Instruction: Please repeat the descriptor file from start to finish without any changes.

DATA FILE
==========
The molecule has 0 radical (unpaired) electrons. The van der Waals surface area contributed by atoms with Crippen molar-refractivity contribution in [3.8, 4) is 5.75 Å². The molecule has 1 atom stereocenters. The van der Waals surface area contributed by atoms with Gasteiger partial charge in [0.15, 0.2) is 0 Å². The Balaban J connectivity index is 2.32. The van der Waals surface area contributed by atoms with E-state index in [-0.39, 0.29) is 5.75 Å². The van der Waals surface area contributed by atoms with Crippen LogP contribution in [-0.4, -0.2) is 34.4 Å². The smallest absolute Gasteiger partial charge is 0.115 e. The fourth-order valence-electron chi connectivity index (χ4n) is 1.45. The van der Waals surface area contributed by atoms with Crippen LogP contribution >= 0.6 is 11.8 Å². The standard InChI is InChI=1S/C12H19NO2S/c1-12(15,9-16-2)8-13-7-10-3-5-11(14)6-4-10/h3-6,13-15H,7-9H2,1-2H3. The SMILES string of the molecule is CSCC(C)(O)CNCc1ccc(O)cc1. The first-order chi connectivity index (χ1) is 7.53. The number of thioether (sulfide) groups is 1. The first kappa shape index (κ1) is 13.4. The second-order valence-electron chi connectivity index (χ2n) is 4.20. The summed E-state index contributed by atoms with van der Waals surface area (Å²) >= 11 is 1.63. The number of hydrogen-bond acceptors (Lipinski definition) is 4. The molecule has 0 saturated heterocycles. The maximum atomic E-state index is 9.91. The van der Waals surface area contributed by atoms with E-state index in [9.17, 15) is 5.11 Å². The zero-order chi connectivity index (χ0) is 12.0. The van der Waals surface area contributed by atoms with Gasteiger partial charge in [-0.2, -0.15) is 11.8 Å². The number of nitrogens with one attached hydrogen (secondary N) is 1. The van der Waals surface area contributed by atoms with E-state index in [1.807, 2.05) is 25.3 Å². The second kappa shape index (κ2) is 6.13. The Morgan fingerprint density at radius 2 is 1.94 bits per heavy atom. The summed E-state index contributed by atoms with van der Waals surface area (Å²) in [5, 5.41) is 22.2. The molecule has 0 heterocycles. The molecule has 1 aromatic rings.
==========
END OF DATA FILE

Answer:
The molecule has 0 radical (unpaired) electrons. The van der Waals surface area contributed by atoms with Crippen molar-refractivity contribution in [3.8, 4) is 5.75 Å². The molecule has 1 atom stereocenters. The van der Waals surface area contributed by atoms with Gasteiger partial charge in [0.15, 0.2) is 0 Å². The Balaban J connectivity index is 2.32. The van der Waals surface area contributed by atoms with E-state index in [-0.39, 0.29) is 5.75 Å². The van der Waals surface area contributed by atoms with Crippen LogP contribution in [-0.4, -0.2) is 34.4 Å². The smallest absolute Gasteiger partial charge is 0.115 e. The fourth-order valence-electron chi connectivity index (χ4n) is 1.45. The van der Waals surface area contributed by atoms with Crippen LogP contribution >= 0.6 is 11.8 Å². The standard InChI is InChI=1S/C12H19NO2S/c1-12(15,9-16-2)8-13-7-10-3-5-11(14)6-4-10/h3-6,13-15H,7-9H2,1-2H3. The SMILES string of the molecule is CSCC(C)(O)CNCc1ccc(O)cc1. The first-order chi connectivity index (χ1) is 7.53. The number of thioether (sulfide) groups is 1. The first kappa shape index (κ1) is 13.4. The second-order valence-electron chi connectivity index (χ2n) is 4.20. The summed E-state index contributed by atoms with van der Waals surface area (Å²) >= 11 is 1.63. The number of hydrogen-bond acceptors (Lipinski definition) is 4. The molecule has 0 saturated heterocycles. The maximum atomic E-state index is 9.91. The van der Waals surface area contributed by atoms with E-state index in [9.17, 15) is 5.11 Å². The zero-order chi connectivity index (χ0) is 12.0. The van der Waals surface area contributed by atoms with Gasteiger partial charge in [-0.2, -0.15) is 11.8 Å². The number of nitrogens with one attached hydrogen (secondary N) is 1. The van der Waals surface area contributed by atoms with E-state index in [1.807, 2.05) is 25.3 Å². The second kappa shape index (κ2) is 6.13. The Morgan fingerprint density at radius 2 is 1.94 bits per heavy atom. The summed E-state index contributed by atoms with van der Waals surface area (Å²) in [5, 5.41) is 22.2. The molecule has 0 heterocycles. The molecule has 1 aromatic rings.